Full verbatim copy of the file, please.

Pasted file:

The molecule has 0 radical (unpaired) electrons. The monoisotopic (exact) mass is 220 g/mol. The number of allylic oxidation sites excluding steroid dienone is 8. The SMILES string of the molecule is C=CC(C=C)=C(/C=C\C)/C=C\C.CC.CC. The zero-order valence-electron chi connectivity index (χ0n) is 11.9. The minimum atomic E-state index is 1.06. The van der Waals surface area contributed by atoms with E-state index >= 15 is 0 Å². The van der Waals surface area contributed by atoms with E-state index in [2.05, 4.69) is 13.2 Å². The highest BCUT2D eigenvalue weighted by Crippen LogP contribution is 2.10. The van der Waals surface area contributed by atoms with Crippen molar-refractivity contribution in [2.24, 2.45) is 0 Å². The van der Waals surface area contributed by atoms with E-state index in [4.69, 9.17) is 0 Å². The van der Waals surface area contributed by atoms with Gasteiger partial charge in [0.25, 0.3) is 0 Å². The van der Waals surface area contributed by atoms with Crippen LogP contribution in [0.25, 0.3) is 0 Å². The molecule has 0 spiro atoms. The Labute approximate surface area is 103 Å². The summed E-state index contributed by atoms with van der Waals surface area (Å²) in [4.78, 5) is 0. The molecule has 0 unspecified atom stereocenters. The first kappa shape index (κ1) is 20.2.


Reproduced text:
The molecule has 0 radical (unpaired) electrons. The monoisotopic (exact) mass is 220 g/mol. The number of allylic oxidation sites excluding steroid dienone is 8. The SMILES string of the molecule is C=CC(C=C)=C(/C=C\C)/C=C\C.CC.CC. The zero-order valence-electron chi connectivity index (χ0n) is 11.9. The minimum atomic E-state index is 1.06. The van der Waals surface area contributed by atoms with E-state index >= 15 is 0 Å². The van der Waals surface area contributed by atoms with E-state index in [2.05, 4.69) is 13.2 Å². The highest BCUT2D eigenvalue weighted by Crippen LogP contribution is 2.10. The van der Waals surface area contributed by atoms with Crippen molar-refractivity contribution in [2.24, 2.45) is 0 Å². The van der Waals surface area contributed by atoms with E-state index in [4.69, 9.17) is 0 Å². The van der Waals surface area contributed by atoms with Gasteiger partial charge in [0.25, 0.3) is 0 Å². The van der Waals surface area contributed by atoms with Crippen LogP contribution in [0.25, 0.3) is 0 Å². The molecule has 0 spiro atoms. The Labute approximate surface area is 103 Å². The summed E-state index contributed by atoms with van der Waals surface area (Å²) in [4.78, 5) is 0. The molecule has 0 unspecified atom stereocenters. The first kappa shape index (κ1) is 20.2.